Available on digital download from 16th November Finding Steve McQueen is based on the true events of the biggest bank robbery in US history when an organised gang broke into the United California Bank in 1972 to steel an alleged $30 million from the President’s secret funds of illegal campaign contributions.
Harry Barber (Travis Fimmel) plays an average Joe factory worker, but with a penchant for stealing fast cars whilst going under the alias of Steve McQueen, named after his favourite actor and living legend at the time. He shares a similar passion for driving at high speeds and whilst the filming sequences draw comparisons with Bullitt there’s more of a Dukes of Hazard comedy element to them here.
He works at his uncle Enzo’s (William Fichtner) vending machine factory and his uncle receives a tip off about President Nixon’s questionable stash of money in a Californian bank which is too great a lure for him and so he masterminds a plan to steal it aided by his hometown mob that in real life included his brother James, brother-in-law Charles as well as his nephews Harry and his brother Tommy who is freshly back from Vietnam, making this quite the family heist.
The story is told retrospectively with Harry trying to explain exactly who he is to his girlfriend Molly (Rachael Taylor) as they sit in a cafe some 8 years after the event. The action chops back to the robbery and pieces together how they met, which brings a romantic touch to the story whilst acting as a useful narrative platform.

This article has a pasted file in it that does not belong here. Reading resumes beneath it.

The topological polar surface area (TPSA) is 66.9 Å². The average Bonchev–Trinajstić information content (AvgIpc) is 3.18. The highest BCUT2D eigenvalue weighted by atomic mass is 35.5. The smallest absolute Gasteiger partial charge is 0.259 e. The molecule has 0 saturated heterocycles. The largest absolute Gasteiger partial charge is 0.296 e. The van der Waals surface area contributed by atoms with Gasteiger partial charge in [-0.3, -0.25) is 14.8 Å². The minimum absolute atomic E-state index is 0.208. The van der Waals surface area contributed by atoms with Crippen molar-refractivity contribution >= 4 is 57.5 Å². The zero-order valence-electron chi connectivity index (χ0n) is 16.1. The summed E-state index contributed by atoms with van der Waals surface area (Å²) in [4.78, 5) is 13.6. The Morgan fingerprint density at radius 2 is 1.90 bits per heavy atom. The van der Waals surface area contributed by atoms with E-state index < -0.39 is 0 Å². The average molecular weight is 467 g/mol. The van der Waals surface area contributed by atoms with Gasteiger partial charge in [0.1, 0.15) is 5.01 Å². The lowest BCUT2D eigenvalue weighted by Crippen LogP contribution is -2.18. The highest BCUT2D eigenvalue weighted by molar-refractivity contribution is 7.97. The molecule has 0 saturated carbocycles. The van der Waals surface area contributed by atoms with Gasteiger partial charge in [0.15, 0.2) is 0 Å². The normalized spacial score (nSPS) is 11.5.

Detectives Howard Lambert (Forest Whitaker) and Sharon Price (Lily Rabe) are put in charge of the case and have a trail of clues to investigate, not least the massive hole blown through the roof of the bank and a pile of smashed deposit boxes. How the story unfolds has some genuinely astounding moments and the robbery is as sensational as any Ocean’s Eleven Hollywood story; one of several nostalgic movie references during the film.
In a way it plays like a strange testament to the audacity of organised gangs, their ingenuity and bravery as well as their stupidity. Overall it’s a fun heist movie based on real life events that doesn’t take itself too seriously, a sentimental look back at a crime with a weird kind of moral heart that actually started the biggest FBI manhunt ever known but if you’re waiting for Steve McQueen to show up you’ll be disappointed – although you will find a nice country and western soundtrack.
Film: Finding Steve McQueen
Run time: 1hr 31 min
Director: Mark Steven Johnson
Stars: Travis Fimmel, Rachael Taylor, William Fichtner, Forest Whitaker, Lily Rabe
Genre: Thriller / Crime